I will confess, I find some of the heroines in Christian fiction "sickeningly sweet" and their so-called problems laughable. In the early days of Christian fiction, this seemed to be the norm and not the exception. Thankfully, that trend has changed.
"But it's still true in romance."
Well--yes. We want a heroine we can root for and romances must end in "happily ever after" or not be a romance.
Well--no. I have written numerous novels for Heartsong Presents. As a Christian romance book club, some of their stories are simple stories well told of a man and a woman falling in love.
Some are much more. I remember one story (to my shame, I don't recall the title or author) that dealt with rape. Another, Dear John, introduced me to author Kim Vogel Sawyer--and a series that dealt with downs syndrome, alcoholism, and ex-cons. My own heroines have run lighthouses, worked in a Romanian orphanage, fought for women's suffrage, among other problems.
Consider the following characters from the secular world: Scarlet O'Hara; Miss Marple; Mary Poppins; Kinsey Millhone; Brenda Leigh Johnson; Ziva David; Alicia Florrick; Mary Richards; Emily Pollifax.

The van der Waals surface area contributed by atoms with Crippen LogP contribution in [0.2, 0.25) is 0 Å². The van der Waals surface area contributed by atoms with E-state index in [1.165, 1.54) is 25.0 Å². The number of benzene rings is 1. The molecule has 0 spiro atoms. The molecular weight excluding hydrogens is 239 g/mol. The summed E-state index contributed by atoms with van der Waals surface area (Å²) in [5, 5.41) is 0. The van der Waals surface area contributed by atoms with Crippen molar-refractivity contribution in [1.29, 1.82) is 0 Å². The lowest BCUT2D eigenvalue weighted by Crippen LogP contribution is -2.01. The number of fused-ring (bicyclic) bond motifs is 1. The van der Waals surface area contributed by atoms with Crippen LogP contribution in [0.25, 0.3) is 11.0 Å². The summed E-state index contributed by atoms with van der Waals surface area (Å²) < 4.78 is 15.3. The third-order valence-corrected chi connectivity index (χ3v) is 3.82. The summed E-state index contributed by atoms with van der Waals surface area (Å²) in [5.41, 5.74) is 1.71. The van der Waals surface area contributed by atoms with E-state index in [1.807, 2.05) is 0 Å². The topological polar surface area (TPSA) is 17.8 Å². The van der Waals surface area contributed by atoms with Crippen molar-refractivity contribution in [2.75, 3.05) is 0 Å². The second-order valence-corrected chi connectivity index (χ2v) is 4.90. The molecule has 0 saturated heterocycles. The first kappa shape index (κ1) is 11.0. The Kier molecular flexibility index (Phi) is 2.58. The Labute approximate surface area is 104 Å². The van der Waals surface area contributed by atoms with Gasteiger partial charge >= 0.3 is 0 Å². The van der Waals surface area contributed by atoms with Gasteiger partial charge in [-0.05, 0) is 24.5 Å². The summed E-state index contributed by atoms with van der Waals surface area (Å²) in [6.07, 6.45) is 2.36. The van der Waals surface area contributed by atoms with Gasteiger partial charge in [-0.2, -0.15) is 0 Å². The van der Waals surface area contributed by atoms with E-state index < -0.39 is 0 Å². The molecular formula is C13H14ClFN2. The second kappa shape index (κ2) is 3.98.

Each of those names conjure up images of unforgettable women. These women have unlikeable qualities. Ziva used to kill people for a living; Scarlet is completely self-centered. They also have weaknesses. Brenda Leigh sneaks chocolate whenever she can.
But they are strong, and we root for them--in spite of their less than sweet personalities.
What makes a heroine likeable? Why do we care about what happens? How about these ideas for starters:
- She has weaknesses that we can identify with.
- She faces opposition.
- She cares for other people.
- She takes risk to help others.
- She is strong (different ways for different heroines)
- She is real--her responses to life ring true
- She is persistent
- She's an independent thinker
Who are some of your favorite heroines? What qualities appeal to you?
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